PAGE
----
Students Use Real-Life Immigrant Experiences to Win International Competition

A team of Kent State students took first place in the seventh annual Mission: Life international competition on Nov. 12, which took place at the University of the Incarnate Word in San Antonio, Texas.

The winning team, aided by Edgar Eduard Kooijman, Ph.D., (Director, Biotechnology Program and Associate Professor, Biological Sciences) and J.R. Campbell (Executive Director, Design Innovation Initiative and Professor, The Fashion School), traveled to Texas to present their idea that addressed this year’s topic of immigration in the 21st century.  

Mission: Life is an international and interdisciplinary competition to address global sustainability issues, while fostering innovative ideas and entrepreneurship and originated in 2012 at the Pontificia Universidade Catolica Do Parana (PUCPR), located in Curitiba, in the southern part of Brazil. This year’s Kent State team consisted of: Anthony Coetzer-Liversage (Ph.D., Public Health: Prevention Science), Tam Ngoc Minh Nguyen (Master of Public Health: Health Policy and Management), Dania Mofleh (Master of Public Health: Epidemiology), and Joud Roufael (Master of Public Health: Health Policy and Management). Each student brought not only their educational credentials to bear in designing their solution, but their own experiences and backgrounds as international students.

Their presentation addressed obstacles in the process of global immigration in the 21st century by developing a innovative, unique, and viable tool that can be used to alleviate the defined obstacles and challenges that immigrants face globally today. Team member Joud Roufael reflected on the event, “In my opinion, this competition was a great learning experience, and my team and I were excited to participate in representing Kent State University and the College of Public Health. We are passionate about our product application Togetherness, which aims to aid immigrants by facilitating their integration process into their new communities to ultimately help them become productive members of their society, since we ourselves experienced various obstacles when first moving to the US as a new country and had unique needs when assimilating with our new community.”

The team plans to incorporate the feedback they gained from the competition, as well as other Kent State resources and faculty, to move forward with development of the application for the market.

Support for the competition was provided through a collaboration between the College of Arts and Sciences, Design Innovation Initiative, LaunchNET and members of the College of Public Health. “This was a true cross-campus collaboration, in that initially two groups of undergraduate and graduate students from across campus came up with ideas that turned out to be similar enough that it made sense to come together to produce this winning proposal,” says LaunchNET Executive Director Julie Messing, “which is exactly what LaunchNET and DI have been working toward: bringing together disparate groups to work together across campus.”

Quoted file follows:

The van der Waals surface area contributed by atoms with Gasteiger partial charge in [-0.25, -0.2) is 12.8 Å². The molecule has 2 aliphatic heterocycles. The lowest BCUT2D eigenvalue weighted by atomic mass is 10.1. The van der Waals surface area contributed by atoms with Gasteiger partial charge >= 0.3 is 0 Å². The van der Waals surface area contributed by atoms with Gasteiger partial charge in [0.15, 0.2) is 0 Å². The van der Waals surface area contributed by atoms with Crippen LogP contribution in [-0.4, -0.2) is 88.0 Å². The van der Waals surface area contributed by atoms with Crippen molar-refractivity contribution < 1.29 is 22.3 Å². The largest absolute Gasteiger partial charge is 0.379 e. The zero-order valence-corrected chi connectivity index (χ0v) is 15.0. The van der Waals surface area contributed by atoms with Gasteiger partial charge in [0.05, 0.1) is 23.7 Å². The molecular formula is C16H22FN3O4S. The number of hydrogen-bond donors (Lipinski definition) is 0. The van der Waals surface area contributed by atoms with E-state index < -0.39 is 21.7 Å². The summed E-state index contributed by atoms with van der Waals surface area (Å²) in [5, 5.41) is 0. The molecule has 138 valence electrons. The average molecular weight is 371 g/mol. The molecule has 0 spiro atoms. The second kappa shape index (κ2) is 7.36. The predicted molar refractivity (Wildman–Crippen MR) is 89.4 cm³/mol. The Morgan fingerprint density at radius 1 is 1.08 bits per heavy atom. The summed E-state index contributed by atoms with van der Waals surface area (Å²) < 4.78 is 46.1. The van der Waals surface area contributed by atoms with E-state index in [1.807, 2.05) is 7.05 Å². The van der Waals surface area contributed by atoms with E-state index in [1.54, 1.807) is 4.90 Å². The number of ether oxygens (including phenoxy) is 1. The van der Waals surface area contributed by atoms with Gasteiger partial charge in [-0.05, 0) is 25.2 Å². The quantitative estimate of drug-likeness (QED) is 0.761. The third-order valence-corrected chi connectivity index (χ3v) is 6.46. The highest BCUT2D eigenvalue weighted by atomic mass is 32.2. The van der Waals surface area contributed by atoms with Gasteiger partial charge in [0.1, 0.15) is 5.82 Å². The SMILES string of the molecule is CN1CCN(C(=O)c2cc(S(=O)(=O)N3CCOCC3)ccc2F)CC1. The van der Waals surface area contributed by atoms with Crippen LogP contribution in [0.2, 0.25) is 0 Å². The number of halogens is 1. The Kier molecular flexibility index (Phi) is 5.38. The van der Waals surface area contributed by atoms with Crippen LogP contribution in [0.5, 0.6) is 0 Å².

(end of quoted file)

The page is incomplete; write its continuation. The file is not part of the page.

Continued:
Dr. Kooijman has advised the Kent State teams for Mission: Life since 2016, when he was asked by the Office of Global Education and the College of Arts and Sciences to bring the competition to Kent State. After Kent State hosted the competition last year and winning this year, Dr. Kooijman is not content to rest on the teams’ laurels, but is already preparing for next year’s international final in Brazil, where the topic will be mental health.

“The Mission: Life competition will now be an integral part of our Design Innovation Initiative,” he said. “As such I work closely with J.R. Campbell and the folks at LaunchNET to coordinate our local and the international competition.”

DI Executive Director Campbell traveled with the group and was impressed with the team’s presentation. 

“The incredibly diverse and talented Kent State team collaboratively developed a fantastic solution in support of future global immigration,” he said. “Their thoughtful and well-resolved community app solution was presented so effectively; I was truly impressed.”

While in San Antonio, the group, along with the other competing teams, also participated in a community service project at the Catholic Charities-Guadalupe Community Center, sorting clothes and making packets with sets of winter/warm clothes to be handed out later that day.

“It was hard work, but we had fun,” recollected Dr. Kooijman of the experience with all of the participating students and faculty.  

POSTED: Wednesday, December 12, 2018 04:05 PM
Updated: Friday, December 9, 2022 05:57 AM
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